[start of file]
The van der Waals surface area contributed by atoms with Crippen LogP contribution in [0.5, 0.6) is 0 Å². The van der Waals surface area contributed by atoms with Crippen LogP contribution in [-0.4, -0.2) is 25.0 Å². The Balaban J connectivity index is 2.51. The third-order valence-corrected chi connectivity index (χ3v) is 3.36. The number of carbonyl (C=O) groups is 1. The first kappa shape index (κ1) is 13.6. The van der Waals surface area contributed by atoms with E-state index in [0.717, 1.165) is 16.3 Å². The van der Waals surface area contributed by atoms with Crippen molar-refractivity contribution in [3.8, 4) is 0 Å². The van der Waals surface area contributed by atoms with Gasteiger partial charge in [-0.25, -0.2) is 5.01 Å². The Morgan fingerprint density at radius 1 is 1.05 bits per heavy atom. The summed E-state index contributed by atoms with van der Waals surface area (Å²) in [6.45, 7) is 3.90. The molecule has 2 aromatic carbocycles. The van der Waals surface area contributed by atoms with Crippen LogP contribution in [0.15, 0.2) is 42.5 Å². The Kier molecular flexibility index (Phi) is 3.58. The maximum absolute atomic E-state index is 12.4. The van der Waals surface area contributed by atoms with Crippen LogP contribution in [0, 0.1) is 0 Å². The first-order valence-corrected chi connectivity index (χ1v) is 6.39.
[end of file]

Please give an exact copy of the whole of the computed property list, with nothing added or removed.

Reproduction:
The van der Waals surface area contributed by atoms with Crippen LogP contribution in [0.5, 0.6) is 0 Å². The van der Waals surface area contributed by atoms with Crippen LogP contribution in [-0.4, -0.2) is 25.0 Å². The Balaban J connectivity index is 2.51. The third-order valence-corrected chi connectivity index (χ3v) is 3.36. The number of carbonyl (C=O) groups is 1. The first kappa shape index (κ1) is 13.6. The van der Waals surface area contributed by atoms with E-state index in [0.717, 1.165) is 16.3 Å². The van der Waals surface area contributed by atoms with Crippen molar-refractivity contribution in [3.8, 4) is 0 Å². The van der Waals surface area contributed by atoms with Gasteiger partial charge in [-0.25, -0.2) is 5.01 Å². The Morgan fingerprint density at radius 1 is 1.05 bits per heavy atom. The summed E-state index contributed by atoms with van der Waals surface area (Å²) in [6.45, 7) is 3.90. The molecule has 2 aromatic carbocycles. The van der Waals surface area contributed by atoms with Crippen LogP contribution in [0.15, 0.2) is 42.5 Å². The Kier molecular flexibility index (Phi) is 3.58. The maximum absolute atomic E-state index is 12.4. The van der Waals surface area contributed by atoms with Crippen LogP contribution in [0, 0.1) is 0 Å². The first-order valence-corrected chi connectivity index (χ1v) is 6.39.